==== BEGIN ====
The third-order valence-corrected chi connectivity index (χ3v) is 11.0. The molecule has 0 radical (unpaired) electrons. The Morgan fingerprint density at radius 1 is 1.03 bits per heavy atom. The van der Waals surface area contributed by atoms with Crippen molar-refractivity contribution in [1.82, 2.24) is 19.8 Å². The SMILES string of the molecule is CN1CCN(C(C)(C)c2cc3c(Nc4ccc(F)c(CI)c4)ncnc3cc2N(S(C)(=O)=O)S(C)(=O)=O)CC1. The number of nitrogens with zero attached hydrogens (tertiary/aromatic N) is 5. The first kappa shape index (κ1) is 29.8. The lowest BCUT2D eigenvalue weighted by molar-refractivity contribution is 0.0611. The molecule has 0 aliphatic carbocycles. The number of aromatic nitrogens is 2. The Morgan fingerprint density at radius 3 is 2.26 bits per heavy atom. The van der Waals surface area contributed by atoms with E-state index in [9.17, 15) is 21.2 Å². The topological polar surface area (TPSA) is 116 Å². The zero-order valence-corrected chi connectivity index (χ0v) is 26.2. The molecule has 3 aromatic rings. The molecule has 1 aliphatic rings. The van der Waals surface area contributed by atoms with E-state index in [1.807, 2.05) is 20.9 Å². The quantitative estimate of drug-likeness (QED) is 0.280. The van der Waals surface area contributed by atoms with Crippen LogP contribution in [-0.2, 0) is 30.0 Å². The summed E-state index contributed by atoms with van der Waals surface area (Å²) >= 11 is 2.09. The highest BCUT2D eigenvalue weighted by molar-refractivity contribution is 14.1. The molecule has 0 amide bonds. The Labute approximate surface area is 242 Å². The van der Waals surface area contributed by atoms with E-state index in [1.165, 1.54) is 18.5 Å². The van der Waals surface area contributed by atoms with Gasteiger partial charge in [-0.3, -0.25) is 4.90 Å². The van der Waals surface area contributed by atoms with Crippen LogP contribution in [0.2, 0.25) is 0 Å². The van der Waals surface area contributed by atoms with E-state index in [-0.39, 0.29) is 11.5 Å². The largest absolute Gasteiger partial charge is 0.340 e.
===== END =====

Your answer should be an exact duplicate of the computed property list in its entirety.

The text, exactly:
The third-order valence-corrected chi connectivity index (χ3v) is 11.0. The molecule has 0 radical (unpaired) electrons. The Morgan fingerprint density at radius 1 is 1.03 bits per heavy atom. The van der Waals surface area contributed by atoms with Crippen molar-refractivity contribution in [1.82, 2.24) is 19.8 Å². The SMILES string of the molecule is CN1CCN(C(C)(C)c2cc3c(Nc4ccc(F)c(CI)c4)ncnc3cc2N(S(C)(=O)=O)S(C)(=O)=O)CC1. The number of nitrogens with zero attached hydrogens (tertiary/aromatic N) is 5. The first kappa shape index (κ1) is 29.8. The lowest BCUT2D eigenvalue weighted by molar-refractivity contribution is 0.0611. The molecule has 0 aliphatic carbocycles. The number of aromatic nitrogens is 2. The Morgan fingerprint density at radius 3 is 2.26 bits per heavy atom. The van der Waals surface area contributed by atoms with E-state index in [9.17, 15) is 21.2 Å². The topological polar surface area (TPSA) is 116 Å². The zero-order valence-corrected chi connectivity index (χ0v) is 26.2. The molecule has 3 aromatic rings. The molecule has 1 aliphatic rings. The van der Waals surface area contributed by atoms with E-state index in [1.807, 2.05) is 20.9 Å². The quantitative estimate of drug-likeness (QED) is 0.280. The van der Waals surface area contributed by atoms with Crippen LogP contribution in [-0.2, 0) is 30.0 Å². The summed E-state index contributed by atoms with van der Waals surface area (Å²) >= 11 is 2.09. The highest BCUT2D eigenvalue weighted by molar-refractivity contribution is 14.1. The molecule has 0 amide bonds. The Labute approximate surface area is 242 Å². The van der Waals surface area contributed by atoms with E-state index in [1.165, 1.54) is 18.5 Å². The van der Waals surface area contributed by atoms with Gasteiger partial charge in [-0.3, -0.25) is 4.90 Å². The van der Waals surface area contributed by atoms with Crippen LogP contribution in [0.2, 0.25) is 0 Å². The van der Waals surface area contributed by atoms with E-state index in [-0.39, 0.29) is 11.5 Å². The largest absolute Gasteiger partial charge is 0.340 e.